Continuing on with the Friday series that – each week – features an LMS that kicks ass, I’m pleased to feature Meridian KSI. I spoke with Roy Haythorn, Vice President of Operations for Meridian Knowledge Solutions, LLC. Let’s find out what’s new at Meridian KSI.
Q: Hi Roy. I know you’ve been incorporating some social media tools into your LMS. What is Meridian KSI doing with social media?
A: Roy Haythorn – Online communities and blogs are two of the biggest social media tools that Meridian has made a part of its LMS. One of our customers, which serves a statewide audience of K-12 educators has used our LMS to teach grade-school teachers how to be better instructors. To do that, they’ve set up more than 134 online community rooms in our LMS. Science teachers from across the state will, for instance, create and use a community room as part of an online or face-to-face course they’ve taken. At last count, I think 30,000 teachers had access to the system. The size of the online community rooms range from two people to an entire school district. It’s great stuff, and it brings teachers together on their own schedule to swap what works and what doesn’t, or just reinforce what they’ve learned.
Q: What drove your decision to incorporate social media tools into your LMS?
A: Roy Haythorn – We’re careful watchers of the marketplace. We watch trends; we have a lot of technophiles on the team who play with the latest tools. Some of these tools make sense for our customers, others are simply interesting. When social media tools caught our attention, we asked: How can we make use of this stuff with LMS technology in order to push the evolution of learning? That said, there are a lot of products, features and functions coming into the LMS market that, honestly, have no value to a learning and development pro. Instead, we take a “learning-first” approach to LMS development. And by that I mean every new technology Meridian looks at has to promise real value for training and development, or we don’t waste R&D dollars on it.
Q: It’s the time of year for predictions. If you could predict what LMSs will look like in three years, what do you see?
A: Roy Haythorn – No guarantee it’ll happen in three years, but I’d like to see all LMSs tightly integrated with portals. That way, users can grab pieces of LMS functionality, such as ROI for learning, from their portal while the LMS simply operates in the background. In other words, end users have no idea they’re even using an LMS. People won’t have to sign on to an LMS in the future and stay within that system to do their learning. Instead, the LMS will be launched by way of a portal, and users will interact with the LMS from other applications.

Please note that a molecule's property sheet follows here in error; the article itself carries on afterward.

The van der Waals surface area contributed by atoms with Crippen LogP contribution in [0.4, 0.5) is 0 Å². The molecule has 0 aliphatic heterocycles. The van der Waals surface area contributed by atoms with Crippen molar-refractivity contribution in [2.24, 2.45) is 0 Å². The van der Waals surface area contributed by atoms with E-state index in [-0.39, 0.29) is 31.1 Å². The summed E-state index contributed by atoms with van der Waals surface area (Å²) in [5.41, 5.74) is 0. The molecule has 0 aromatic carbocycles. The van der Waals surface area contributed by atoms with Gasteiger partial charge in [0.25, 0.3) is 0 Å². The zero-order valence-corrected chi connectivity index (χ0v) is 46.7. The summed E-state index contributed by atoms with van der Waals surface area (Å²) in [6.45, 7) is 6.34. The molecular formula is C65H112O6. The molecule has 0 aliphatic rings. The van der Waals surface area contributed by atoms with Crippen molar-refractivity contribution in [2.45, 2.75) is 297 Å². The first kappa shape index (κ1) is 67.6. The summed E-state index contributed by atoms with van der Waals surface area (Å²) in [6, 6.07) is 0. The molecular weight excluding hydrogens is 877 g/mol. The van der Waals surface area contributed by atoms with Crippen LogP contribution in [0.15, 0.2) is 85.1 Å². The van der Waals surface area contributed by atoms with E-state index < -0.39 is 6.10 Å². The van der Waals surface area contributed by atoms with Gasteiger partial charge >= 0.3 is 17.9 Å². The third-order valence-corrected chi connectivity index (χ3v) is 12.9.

Q: Do you have any examples of your vision?
A: Roy Haythorn – One example would be a plant manager tapping a materials planning tool inside SAP or Oracle. Once there, he finds he doesn’t remember how to run the program. So he clicks on a link that’s labeled “Learn More,” and from behind the scenes the LMS launches a three-minute course on the topic via a simulation.
Or, perhaps, an engineer is performing a safety audit. As she’s performing the audit, she demonstrates her proficiency and it is tracked by the LMS via her hand-held device, which then delivers an online assessment. Depending on how she does on the test, the LMS either records a passing grade or prescribes learning for a gap in her skill.
Q: Are you seeing any difficulties in the incorporation of social media among your current customers/potential customers?
A: Roy Haythorn – These tools aren’t always used to the fullest by our customers. Frankly, some buyers fear that social software makes it more difficult to communicate, not less. They see social software as the purview of co-eds, gamers and nerds. Many potential buyers balk at the value of exchanging know-how in this way. In fact, they believe social software makes controlling a message or providing a consistent set of instructions impossible. They may believe the flood gates of information will open if you give everyone in a company an equal voice. When you look at tools like Facebook, Twitter, Yammer and an array of other social networking software for exchanging know-how, our challenge is to prove the success that businesspeople are having with these and other social networking tools. And, if we do that, then we’ll pique the interest of customers.
Thanks Roy, well said. I especially can relate to your last answer. It seems one of the greatest barriers we face today in the L&D field is change management.
Readers, feel free to ask Roy any questions you may have.
(Meridian KSI was a sponsor at our IiL08 conference in September)